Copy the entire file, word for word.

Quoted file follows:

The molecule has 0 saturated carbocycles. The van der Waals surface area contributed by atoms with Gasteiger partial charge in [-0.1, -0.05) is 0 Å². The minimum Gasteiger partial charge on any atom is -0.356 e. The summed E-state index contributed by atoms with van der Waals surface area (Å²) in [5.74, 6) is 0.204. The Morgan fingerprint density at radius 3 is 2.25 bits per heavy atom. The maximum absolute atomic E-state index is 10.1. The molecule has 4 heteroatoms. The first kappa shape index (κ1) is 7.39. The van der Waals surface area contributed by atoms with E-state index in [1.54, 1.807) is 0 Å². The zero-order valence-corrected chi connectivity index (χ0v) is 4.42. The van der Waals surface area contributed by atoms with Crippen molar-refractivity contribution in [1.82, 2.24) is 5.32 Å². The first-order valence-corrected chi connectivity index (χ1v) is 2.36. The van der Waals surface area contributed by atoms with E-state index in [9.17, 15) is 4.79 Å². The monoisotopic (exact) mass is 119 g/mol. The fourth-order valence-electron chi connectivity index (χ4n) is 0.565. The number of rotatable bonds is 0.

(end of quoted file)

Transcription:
The molecule has 0 saturated carbocycles. The van der Waals surface area contributed by atoms with Gasteiger partial charge in [-0.1, -0.05) is 0 Å². The minimum Gasteiger partial charge on any atom is -0.356 e. The summed E-state index contributed by atoms with van der Waals surface area (Å²) in [5.74, 6) is 0.204. The Morgan fingerprint density at radius 3 is 2.25 bits per heavy atom. The maximum absolute atomic E-state index is 10.1. The molecule has 4 heteroatoms. The first kappa shape index (κ1) is 7.39. The van der Waals surface area contributed by atoms with E-state index in [1.54, 1.807) is 0 Å². The zero-order valence-corrected chi connectivity index (χ0v) is 4.42. The van der Waals surface area contributed by atoms with Crippen molar-refractivity contribution in [1.82, 2.24) is 5.32 Å². The first-order valence-corrected chi connectivity index (χ1v) is 2.36. The van der Waals surface area contributed by atoms with E-state index in [9.17, 15) is 4.79 Å². The monoisotopic (exact) mass is 119 g/mol. The fourth-order valence-electron chi connectivity index (χ4n) is 0.565. The number of rotatable bonds is 0.